Is Viterbo doing better for its diverse communities?

Calum Sullivan, Assistant Editor

Last year, students returned for the spring 2021 semester to find posters hanging in university living spaces advertising a new club called the Maccabees, which promised members the chance to use “the power of the rosary and other holy prayers” to “protest against the LGBT group.”  Following these posters, a series of alleged hate crimes occurred on Viterbo’s campus targeted at BIPOC and LGBTQ+ students, making these students feel as though they did not belong.  

In response, Viterbo administrators held a series of listening sessions to attempt to figure out how to create a better environment for diverse students on its campus.  This week, the Lumen sat down with students from Viterbo’s Pride and Breaking Barriers Diversity Clubs to check in with how Viterbo was doing, almost seven months from the end of the spring 2021 semester.   

“I felt fear, frustration, anger, anything you can feel in this situation,” Olvia Abernathy, executive member of Breaking Barriers Diversity Club said.  “Students were furious. You could literally see how tense hearing about the hate crimes made people. When we had our open mic talks with the president, the students spoke and they spoke with all they had,” Abernathy added when asked how the events impacted the Viterbo community. “Being the victim of a hate crime is not something that you forget after a while. That trauma is still held in that person and the community that was targeted,” said Paige Buske, president of Pride Club.   

The Lumen was interested in how members of the clubs felt about Viterbo’s progress towards making Viterbo a safer campus for diverse students. Students mentioned several significant steps Viterbo had taken.  Increased campus security was a common mention for students. Breaking Barriers Executive board member Alexis Oestreich said, “implementing more security procedures like installing more security cameras and hiring more security staff has been important, especially in deterring potential crimes.” Students also stressed the importance of Viterbo’s new Social Justice and Equity commission, a student-led group whose focus is to communicate directly with administration about what diverse students on Viterbo’s campus need.  Abernathy spoke from personal experience with this group saying that they “have already begun looking at incorporating more inclusivity and diversity in areas such as curriculum, resident life, etc.”   

Students were also open to admitting Viterbo still had steps to take towards improving the environment on campus. Common items on this list included a more inclusive core curriculum, more inclusive living spaces and stricter enforcement of diversity education for students regardless of major.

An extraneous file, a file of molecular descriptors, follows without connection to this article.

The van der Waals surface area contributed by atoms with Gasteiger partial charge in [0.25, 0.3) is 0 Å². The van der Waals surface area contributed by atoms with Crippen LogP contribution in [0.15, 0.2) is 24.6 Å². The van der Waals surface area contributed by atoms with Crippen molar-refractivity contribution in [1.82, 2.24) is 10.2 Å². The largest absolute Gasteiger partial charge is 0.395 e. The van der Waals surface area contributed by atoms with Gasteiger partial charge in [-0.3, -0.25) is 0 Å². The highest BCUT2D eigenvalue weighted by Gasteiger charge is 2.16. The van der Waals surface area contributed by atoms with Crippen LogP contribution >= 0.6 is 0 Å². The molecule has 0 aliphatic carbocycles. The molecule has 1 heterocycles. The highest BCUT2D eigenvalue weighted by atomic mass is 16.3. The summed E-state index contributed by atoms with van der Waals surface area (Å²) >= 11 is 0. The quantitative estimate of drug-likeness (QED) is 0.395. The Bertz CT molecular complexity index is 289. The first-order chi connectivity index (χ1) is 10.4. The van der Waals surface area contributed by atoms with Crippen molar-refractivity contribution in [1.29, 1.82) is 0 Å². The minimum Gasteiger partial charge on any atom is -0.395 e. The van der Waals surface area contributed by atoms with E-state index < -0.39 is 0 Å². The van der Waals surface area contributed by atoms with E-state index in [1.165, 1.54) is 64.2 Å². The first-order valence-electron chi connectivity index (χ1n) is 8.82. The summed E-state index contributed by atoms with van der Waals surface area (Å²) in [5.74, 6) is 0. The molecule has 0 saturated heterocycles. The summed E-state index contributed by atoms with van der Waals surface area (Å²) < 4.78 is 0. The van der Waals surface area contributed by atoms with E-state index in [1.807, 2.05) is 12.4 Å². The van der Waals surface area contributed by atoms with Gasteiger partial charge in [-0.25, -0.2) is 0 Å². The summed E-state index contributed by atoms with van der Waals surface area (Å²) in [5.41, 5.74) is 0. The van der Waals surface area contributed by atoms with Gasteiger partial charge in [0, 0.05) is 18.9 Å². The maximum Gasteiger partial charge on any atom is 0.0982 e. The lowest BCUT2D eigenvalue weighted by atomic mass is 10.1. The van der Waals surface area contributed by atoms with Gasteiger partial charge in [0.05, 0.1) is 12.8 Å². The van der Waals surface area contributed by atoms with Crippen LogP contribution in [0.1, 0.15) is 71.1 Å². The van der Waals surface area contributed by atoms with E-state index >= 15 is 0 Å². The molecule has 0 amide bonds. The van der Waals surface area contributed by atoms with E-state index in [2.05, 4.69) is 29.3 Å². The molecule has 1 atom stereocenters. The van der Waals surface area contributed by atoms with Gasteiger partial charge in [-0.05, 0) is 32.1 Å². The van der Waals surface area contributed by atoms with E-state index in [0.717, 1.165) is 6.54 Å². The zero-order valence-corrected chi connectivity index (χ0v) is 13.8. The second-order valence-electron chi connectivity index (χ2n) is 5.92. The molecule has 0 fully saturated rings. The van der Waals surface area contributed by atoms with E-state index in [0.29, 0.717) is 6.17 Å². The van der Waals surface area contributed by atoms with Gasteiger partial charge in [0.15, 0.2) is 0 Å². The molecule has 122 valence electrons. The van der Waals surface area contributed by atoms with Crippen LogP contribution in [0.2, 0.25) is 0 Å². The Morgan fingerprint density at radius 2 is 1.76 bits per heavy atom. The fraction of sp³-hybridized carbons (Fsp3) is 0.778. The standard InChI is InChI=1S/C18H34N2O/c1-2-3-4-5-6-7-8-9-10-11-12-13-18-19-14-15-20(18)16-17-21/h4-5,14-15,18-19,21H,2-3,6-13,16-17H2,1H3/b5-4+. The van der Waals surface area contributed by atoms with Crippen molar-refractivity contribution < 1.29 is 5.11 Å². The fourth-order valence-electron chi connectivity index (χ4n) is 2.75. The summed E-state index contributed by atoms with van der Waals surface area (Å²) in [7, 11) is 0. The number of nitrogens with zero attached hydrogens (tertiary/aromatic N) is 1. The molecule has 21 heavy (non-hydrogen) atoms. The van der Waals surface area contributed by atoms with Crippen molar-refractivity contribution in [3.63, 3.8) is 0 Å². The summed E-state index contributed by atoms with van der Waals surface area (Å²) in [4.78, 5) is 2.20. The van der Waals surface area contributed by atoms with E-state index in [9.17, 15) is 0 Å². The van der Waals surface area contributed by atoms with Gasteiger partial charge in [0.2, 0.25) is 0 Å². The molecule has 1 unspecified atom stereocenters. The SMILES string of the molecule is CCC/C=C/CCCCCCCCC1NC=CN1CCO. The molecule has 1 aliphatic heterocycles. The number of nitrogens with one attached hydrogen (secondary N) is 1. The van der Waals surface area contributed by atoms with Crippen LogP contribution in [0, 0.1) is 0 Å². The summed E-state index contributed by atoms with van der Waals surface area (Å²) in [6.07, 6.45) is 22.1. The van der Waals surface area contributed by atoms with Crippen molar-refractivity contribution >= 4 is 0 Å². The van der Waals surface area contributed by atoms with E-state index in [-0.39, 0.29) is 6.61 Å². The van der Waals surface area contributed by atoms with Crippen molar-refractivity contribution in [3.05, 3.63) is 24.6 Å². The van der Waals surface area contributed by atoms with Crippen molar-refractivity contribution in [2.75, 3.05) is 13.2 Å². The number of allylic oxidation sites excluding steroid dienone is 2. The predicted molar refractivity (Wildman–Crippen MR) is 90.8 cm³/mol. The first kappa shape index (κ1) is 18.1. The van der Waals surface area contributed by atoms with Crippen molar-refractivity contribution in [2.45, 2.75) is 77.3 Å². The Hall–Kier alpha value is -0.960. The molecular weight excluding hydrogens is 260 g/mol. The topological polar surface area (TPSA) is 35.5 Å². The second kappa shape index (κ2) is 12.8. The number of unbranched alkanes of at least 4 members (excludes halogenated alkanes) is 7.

Many students in listening sessions last year stressed the need for change to happen immediately.  Members of the clubs asked students to be patient with Viterbo.  Abernathy added to this point. “The three biggest things that are holding us back from that significant change are time, finances, and support. There is not enough time in the day to make changes, but if we start little by little a chain reaction of good can happen. Some of the changes come with costs. With a limited number of budgets, grants, etc. it is hard to make those bigger change… Lastly, support has been severely lacking on campus. You don’t need to commit all of your day to showing support, but why not try by going to a Pride Club or Breaking Barriers Diversity Club Meeting. Educating yourself is a form of support, why not try it?”  Other executive members stressed the need for support across campus.   

Oesterich mentioned several ways to show support on our campus. “I would say making friends and talking to people we don’t normally associate with is important for that learning process. Attending workshops, speakers, and meetings are great places to learn. BBDC and other clubs and organizations provide opportunities like this all the time.  BBDC hosted Ebone Bell a few weeks ago to discuss allyship and this past week PRIDE club hosted many events to learn more about the perspective of Transgender folks.”   

Buske also chimed in on this point.  “With students on this campus constantly calling out injustices and fighting for changes that we all need; we can start to undo the harm that the hate crimes and past trauma has left for our community,” Buske said.   

If Viterbo students want to know more about what Viterbo is doing to make life better for its diverse student population, they can find the information by searching Viterbo’s website for social justice and equity, and looking under progress.